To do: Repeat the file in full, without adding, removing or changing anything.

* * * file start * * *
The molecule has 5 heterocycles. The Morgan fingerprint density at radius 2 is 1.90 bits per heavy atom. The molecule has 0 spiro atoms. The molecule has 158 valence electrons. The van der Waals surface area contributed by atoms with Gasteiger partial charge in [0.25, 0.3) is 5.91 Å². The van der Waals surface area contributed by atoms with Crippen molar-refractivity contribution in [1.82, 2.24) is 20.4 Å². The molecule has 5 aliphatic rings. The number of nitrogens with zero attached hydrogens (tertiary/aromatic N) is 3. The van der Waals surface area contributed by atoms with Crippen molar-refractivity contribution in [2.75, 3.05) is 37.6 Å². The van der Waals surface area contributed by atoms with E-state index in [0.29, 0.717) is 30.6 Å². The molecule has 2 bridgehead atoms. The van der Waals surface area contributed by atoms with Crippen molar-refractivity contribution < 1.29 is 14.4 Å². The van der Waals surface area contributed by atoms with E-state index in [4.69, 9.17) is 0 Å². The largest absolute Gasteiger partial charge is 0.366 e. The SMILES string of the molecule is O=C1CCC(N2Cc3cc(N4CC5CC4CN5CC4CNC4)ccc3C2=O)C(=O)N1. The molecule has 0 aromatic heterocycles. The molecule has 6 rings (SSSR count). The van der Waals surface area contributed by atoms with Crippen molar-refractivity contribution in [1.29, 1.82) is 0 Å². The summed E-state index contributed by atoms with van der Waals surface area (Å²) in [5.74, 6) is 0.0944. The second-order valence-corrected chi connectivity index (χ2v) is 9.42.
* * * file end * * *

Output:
The molecule has 5 heterocycles. The Morgan fingerprint density at radius 2 is 1.90 bits per heavy atom. The molecule has 0 spiro atoms. The molecule has 158 valence electrons. The van der Waals surface area contributed by atoms with Gasteiger partial charge in [0.25, 0.3) is 5.91 Å². The van der Waals surface area contributed by atoms with Crippen molar-refractivity contribution in [1.82, 2.24) is 20.4 Å². The molecule has 5 aliphatic rings. The number of nitrogens with zero attached hydrogens (tertiary/aromatic N) is 3. The van der Waals surface area contributed by atoms with Crippen molar-refractivity contribution in [2.75, 3.05) is 37.6 Å². The van der Waals surface area contributed by atoms with E-state index in [0.29, 0.717) is 30.6 Å². The molecule has 2 bridgehead atoms. The van der Waals surface area contributed by atoms with Crippen molar-refractivity contribution < 1.29 is 14.4 Å². The van der Waals surface area contributed by atoms with E-state index in [4.69, 9.17) is 0 Å². The largest absolute Gasteiger partial charge is 0.366 e. The SMILES string of the molecule is O=C1CCC(N2Cc3cc(N4CC5CC4CN5CC4CNC4)ccc3C2=O)C(=O)N1. The molecule has 0 aromatic heterocycles. The molecule has 6 rings (SSSR count). The van der Waals surface area contributed by atoms with Crippen molar-refractivity contribution in [1.29, 1.82) is 0 Å². The summed E-state index contributed by atoms with van der Waals surface area (Å²) in [5.74, 6) is 0.0944. The second-order valence-corrected chi connectivity index (χ2v) is 9.42.